Construction Insurance Tips - Understanding CDM Regulations 2015

Construction Insurance Tips - Understanding CDM Regulations 2015

If you are running a construction firm or working in the construction industry, then you should be familiar with the Construction (Design and Management) Regulations 2007 (CDM).

These regulations place legal duties on almost everyone involved in construction work. By defining responsibility and establishing guidelines for safe practice, the CDM Regulations help improve on-site health and safety, ensure your employees are competent and support your firm's risk management strategies. By carefully implementing these guidelines, you can reduce your exposure to liability insurance claims and subsequent increases to your Construction Insurance policy.

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Why Are CDM Regulations Changing?

On the 9th January 2015, the Health and Safety Executive (HSE) released draft guidance on the new Construction (Design and Management) Regulations (2015) which come into force on 6 April 2015. The HSE’s objective is to simplify the existing regulations, reduce paperwork, and improve health and safety standards on smaller construction sites.

Neglecting to familiarise yourself with the changes could be disastrous — non-compliance increases your employees’ chances of suffering an accident, threatens the integrity of your finished structure, generates fines, and could even lead to prosecution.

Some of the most noticeable changes in the new CDM Regulations include the following:

#1 Replacing the CDM co-ordinator role

Under CDM 2007 the co-ordinator was responsible for facilitating communication between duty holders and liaising with the HSE and was only required for certain types of projects. To simplify things, the HSE is replacing the co-ordinator role with the principal designer, meaning that an existing member of the design team will be responsible for coordinating the crucial pre-construction phase.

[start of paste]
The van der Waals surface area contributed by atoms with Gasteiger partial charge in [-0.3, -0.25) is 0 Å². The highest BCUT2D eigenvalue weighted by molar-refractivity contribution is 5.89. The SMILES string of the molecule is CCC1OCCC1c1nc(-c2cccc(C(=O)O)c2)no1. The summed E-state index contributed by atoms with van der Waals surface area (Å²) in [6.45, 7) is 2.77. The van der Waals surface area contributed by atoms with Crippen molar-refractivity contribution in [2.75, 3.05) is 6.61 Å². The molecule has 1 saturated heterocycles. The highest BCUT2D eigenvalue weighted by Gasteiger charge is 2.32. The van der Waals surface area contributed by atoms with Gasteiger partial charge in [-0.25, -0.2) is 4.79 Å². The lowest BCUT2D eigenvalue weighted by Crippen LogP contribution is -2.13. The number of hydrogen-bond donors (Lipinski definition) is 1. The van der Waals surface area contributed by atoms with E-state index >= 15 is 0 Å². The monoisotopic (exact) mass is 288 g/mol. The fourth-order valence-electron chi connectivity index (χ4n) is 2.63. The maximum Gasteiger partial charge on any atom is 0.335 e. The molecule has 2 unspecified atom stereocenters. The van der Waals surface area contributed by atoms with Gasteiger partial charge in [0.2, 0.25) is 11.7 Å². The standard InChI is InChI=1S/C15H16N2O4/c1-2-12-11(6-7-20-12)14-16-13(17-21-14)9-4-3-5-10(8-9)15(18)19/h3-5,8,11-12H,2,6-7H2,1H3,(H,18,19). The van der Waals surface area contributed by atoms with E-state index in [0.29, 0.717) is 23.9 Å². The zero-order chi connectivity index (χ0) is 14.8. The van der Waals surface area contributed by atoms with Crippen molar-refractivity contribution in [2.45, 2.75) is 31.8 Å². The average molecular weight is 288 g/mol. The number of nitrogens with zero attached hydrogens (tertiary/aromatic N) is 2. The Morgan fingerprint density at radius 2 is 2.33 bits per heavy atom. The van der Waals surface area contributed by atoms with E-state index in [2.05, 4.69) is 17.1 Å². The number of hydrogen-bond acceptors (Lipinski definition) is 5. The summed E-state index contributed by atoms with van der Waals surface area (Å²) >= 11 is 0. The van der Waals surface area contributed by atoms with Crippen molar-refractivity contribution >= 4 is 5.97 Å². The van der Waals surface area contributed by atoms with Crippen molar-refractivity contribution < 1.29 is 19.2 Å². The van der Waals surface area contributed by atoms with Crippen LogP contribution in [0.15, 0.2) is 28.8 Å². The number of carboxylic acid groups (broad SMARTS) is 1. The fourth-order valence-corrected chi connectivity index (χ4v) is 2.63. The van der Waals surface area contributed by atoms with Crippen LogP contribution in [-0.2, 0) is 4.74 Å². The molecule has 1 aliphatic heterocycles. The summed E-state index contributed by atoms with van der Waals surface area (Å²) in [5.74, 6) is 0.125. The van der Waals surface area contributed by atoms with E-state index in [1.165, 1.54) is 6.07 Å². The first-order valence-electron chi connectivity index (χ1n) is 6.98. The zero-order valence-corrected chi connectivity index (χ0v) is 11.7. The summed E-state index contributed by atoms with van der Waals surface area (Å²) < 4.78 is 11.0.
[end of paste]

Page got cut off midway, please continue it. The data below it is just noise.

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#2 Client Responsibility

Individual clients (people who are having construction or building work carried out) will now be responsible for notifying the HSE if on-site construction work will exceed 30 working days and have more than 20 employees working simultaneously, or if the project will exceed 50 working days. This is the first time that domestic clients (people who have construction work carried out on their own home) have responsibilities under the new CDM Regulations.

#3 Requirement For Written Construction Phase Plans

All clients must now ensure that their Contractors provide a written Construction Phase Plan before any work commences — this applies to smaller and domestic projects which were previously exempt from the CDM Regulations.

Where Can I Find More Information

The HSE has provided more detailed guidance on the CDM Regulations 2015 and how to comply on their website.

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